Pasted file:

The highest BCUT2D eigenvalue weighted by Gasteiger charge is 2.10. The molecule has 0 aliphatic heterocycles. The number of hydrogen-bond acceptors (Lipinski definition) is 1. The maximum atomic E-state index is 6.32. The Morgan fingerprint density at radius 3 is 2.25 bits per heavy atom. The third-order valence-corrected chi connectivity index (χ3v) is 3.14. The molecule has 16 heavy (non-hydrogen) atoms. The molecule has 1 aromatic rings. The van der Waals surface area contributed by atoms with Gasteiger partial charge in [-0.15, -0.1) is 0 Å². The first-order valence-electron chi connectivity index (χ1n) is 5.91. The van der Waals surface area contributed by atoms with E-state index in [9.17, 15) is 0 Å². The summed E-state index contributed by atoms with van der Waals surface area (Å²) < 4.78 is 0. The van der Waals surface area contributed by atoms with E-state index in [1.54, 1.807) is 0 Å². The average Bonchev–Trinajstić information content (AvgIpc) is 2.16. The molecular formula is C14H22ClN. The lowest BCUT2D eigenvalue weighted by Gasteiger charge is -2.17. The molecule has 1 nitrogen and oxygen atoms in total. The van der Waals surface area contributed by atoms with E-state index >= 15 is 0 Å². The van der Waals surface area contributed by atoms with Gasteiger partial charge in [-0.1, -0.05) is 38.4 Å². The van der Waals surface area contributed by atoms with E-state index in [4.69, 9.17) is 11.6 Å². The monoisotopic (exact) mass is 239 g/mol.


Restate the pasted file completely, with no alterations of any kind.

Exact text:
The highest BCUT2D eigenvalue weighted by Gasteiger charge is 2.10. The molecule has 0 aliphatic heterocycles. The number of hydrogen-bond acceptors (Lipinski definition) is 1. The maximum atomic E-state index is 6.32. The Morgan fingerprint density at radius 3 is 2.25 bits per heavy atom. The third-order valence-corrected chi connectivity index (χ3v) is 3.14. The molecule has 16 heavy (non-hydrogen) atoms. The molecule has 1 aromatic rings. The van der Waals surface area contributed by atoms with Gasteiger partial charge in [-0.15, -0.1) is 0 Å². The first-order valence-electron chi connectivity index (χ1n) is 5.91. The van der Waals surface area contributed by atoms with E-state index in [9.17, 15) is 0 Å². The summed E-state index contributed by atoms with van der Waals surface area (Å²) < 4.78 is 0. The van der Waals surface area contributed by atoms with E-state index in [1.54, 1.807) is 0 Å². The average Bonchev–Trinajstić information content (AvgIpc) is 2.16. The molecular formula is C14H22ClN. The lowest BCUT2D eigenvalue weighted by Gasteiger charge is -2.17. The molecule has 1 nitrogen and oxygen atoms in total. The van der Waals surface area contributed by atoms with E-state index >= 15 is 0 Å². The van der Waals surface area contributed by atoms with Gasteiger partial charge in [-0.1, -0.05) is 38.4 Å². The van der Waals surface area contributed by atoms with E-state index in [4.69, 9.17) is 11.6 Å². The monoisotopic (exact) mass is 239 g/mol.